The micro-controller 310 is also coupled to one or more tuners 322. The tuners 322 can include an amplitude modulated (AM) tuner, a frequency modulated (FM) tuner, a television (TV) tuner, a XM tuner, and a satellite tuner. The tuners 322 are controlled by the micro-controller 310 through a transmission path 324. The transmission path 324 can be a bus, such as a GPIO bus, a RS232 bus, a SCSI bus, a serial bus, a parallel bus, a fibre channel bus, an optical bus, a CAN bus, a MOST bus, or any other suitable communication method for transmitting control information.

The micro-controller 310 is also coupled to the controller 304 through a control interface 326. One or more functions of the controller 304 are controlled by the micro-controller 310. For example, in response to a user input, the micro-controller 310 can transmit a command to the controller 304 to select the first system configuration or the second system configuration. The micro-controller 310 can also transmit commands to the controller 304 to adjust a set of signal processing operations, such as equalization parameters in the first and/or the second system configuration.

An infrared (IR) receiver circuit 328 is coupled to the micro-controller 310 through a transmission path 330. The IR receiver circuit 328 is coupled to an IR sensor 332 through a transmission path 334. Alternatively, the IR sensor 332 can be integrated with the IR receiver circuit 328. The IR sensor 332 receives IR signals from a remote control transmitter 336. The remote control transmitter 336 can control various functions of the audio system 300 and/or the vehicle. For example, the remote control transmitter 336 can select the system configuration, select a source (e.g., CD, stereo radio, DVD, etc.), control a volume, control an equalization function, control a tuning function, select a band, select a track, control a seek function, control a scan function, control a fast forward function, control a rewind function, control a skip forward function, control a skip back function, control a fader function, control a balance function, and/or control any other function of the audio system 300. In an embodiment including a video source, the remote control transmitter 336 can control functions of the video source, such as chapter select, search, skip, fast forward, rewind, zoom, pause, etc. The remote control transmitter 336 can also control functions related to the vehicle. For example, the remote control transmitter 336 can control a door lock, a vehicle ignition, a window, a power door, a power seat, a power moon roof, a convertible top, a courtesy light, a vehicle alarm, vehicle telematics, a communication system, a trunk lid, a suspension load leveling system, or any other desired function, such as controlling a climate setting with a heater, an air conditioner, or a defroster, in the vehicle. The remote control transmitter 336 can also be used to control systems that are external to the vehicle, such as a garage door opener, electric gate, lights, appliances, or a home security system, for example. In one embodiment, the functions of the remote control transmitter 336 are user programmable.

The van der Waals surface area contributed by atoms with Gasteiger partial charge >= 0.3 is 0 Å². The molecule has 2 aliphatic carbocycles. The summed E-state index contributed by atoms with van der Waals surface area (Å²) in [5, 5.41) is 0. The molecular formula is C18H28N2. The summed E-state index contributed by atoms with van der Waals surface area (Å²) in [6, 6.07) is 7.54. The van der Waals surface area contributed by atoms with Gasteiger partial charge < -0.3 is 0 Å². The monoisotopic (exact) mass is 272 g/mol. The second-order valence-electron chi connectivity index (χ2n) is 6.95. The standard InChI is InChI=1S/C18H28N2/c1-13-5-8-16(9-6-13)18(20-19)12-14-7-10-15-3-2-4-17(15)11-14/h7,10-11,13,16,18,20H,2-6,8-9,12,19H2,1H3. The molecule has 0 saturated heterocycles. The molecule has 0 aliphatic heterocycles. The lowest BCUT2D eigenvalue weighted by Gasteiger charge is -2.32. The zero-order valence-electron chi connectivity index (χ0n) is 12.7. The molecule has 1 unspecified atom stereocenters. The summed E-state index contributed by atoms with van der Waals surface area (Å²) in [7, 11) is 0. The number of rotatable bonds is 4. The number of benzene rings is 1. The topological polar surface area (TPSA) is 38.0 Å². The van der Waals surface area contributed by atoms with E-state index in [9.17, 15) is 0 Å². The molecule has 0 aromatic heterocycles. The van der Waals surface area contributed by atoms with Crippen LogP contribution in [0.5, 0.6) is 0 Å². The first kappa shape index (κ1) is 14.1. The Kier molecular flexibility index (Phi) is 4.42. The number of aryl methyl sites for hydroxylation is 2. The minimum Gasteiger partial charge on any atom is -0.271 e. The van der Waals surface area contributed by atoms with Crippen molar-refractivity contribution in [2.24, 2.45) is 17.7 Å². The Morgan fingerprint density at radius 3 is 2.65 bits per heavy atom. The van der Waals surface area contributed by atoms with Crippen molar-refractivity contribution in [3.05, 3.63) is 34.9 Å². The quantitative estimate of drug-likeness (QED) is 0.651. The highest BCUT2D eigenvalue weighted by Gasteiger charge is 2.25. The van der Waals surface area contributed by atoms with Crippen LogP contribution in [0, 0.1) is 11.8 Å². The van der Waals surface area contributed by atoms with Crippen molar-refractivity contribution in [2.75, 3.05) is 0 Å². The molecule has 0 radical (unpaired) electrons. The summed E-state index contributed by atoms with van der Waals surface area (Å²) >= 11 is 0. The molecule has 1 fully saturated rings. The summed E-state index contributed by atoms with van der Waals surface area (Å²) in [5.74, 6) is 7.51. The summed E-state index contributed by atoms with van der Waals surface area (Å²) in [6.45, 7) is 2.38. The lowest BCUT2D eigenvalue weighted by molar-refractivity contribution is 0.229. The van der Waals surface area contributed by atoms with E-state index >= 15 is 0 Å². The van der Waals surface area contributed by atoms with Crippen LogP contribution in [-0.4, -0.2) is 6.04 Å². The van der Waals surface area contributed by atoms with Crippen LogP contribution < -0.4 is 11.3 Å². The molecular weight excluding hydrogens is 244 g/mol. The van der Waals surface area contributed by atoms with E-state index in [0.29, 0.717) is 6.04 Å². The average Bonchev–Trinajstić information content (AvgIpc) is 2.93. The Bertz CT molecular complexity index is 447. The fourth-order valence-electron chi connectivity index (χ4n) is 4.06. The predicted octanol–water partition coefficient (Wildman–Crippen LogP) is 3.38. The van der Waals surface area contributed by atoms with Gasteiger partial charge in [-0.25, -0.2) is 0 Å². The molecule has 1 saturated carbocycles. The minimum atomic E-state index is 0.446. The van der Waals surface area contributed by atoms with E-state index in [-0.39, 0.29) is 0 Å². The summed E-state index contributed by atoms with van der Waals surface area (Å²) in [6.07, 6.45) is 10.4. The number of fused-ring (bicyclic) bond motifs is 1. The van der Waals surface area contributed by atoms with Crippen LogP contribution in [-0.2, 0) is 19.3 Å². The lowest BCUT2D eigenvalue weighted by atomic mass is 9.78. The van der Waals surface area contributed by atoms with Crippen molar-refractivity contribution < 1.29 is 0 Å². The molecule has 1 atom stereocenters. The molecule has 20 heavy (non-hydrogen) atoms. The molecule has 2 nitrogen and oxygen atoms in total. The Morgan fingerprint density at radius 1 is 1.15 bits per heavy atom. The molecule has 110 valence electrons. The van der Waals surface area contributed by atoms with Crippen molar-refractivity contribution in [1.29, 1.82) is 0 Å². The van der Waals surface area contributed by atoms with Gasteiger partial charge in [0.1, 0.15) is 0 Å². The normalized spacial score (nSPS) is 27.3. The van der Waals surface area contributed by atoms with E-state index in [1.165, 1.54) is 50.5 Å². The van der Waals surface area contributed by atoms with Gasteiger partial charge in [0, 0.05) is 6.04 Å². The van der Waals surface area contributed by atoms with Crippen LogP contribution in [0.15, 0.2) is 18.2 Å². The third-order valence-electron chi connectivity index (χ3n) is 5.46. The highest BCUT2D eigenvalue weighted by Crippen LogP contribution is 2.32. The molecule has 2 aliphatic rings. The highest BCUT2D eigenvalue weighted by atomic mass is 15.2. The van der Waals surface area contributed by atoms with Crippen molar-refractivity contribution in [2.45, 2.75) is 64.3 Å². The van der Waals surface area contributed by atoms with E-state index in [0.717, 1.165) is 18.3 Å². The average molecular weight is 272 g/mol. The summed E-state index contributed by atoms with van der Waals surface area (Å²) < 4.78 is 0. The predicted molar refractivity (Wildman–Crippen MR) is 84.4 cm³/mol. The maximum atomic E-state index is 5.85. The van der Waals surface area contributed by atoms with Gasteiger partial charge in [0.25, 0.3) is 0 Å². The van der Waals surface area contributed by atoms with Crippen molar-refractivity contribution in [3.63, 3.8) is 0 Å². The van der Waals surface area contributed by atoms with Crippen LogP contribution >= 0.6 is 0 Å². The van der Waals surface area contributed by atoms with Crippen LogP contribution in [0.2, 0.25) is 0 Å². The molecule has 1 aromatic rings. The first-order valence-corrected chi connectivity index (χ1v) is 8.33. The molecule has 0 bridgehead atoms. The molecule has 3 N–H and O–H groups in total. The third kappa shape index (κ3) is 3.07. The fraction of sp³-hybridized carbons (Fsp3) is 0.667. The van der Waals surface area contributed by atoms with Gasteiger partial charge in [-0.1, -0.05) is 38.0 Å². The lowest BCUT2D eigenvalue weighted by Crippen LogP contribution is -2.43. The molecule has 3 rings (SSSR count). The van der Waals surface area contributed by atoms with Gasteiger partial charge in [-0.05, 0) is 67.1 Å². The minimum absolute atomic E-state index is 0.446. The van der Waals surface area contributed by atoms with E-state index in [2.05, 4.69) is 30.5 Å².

Skilled artisans will appreciate that other types of remote control transmitters and receivers could be used in the audio system 300. For example, a radio-frequency (RF) transmitter and a RF receiver could be used instead of the IR remote control transmitter 336 and IR receiver circuit 328. In one embodiment, each audio system 300 can include a remote control transmitter that transmits a unique transmitter signal such that no two transmitters can control the same audio system 300. In other embodiments, the audio system 300 can include a remote control transmitter having transmitter codes that are user selectable. Various techniques for programming communication protocols between remote control transmitters and remote control receivers can be used.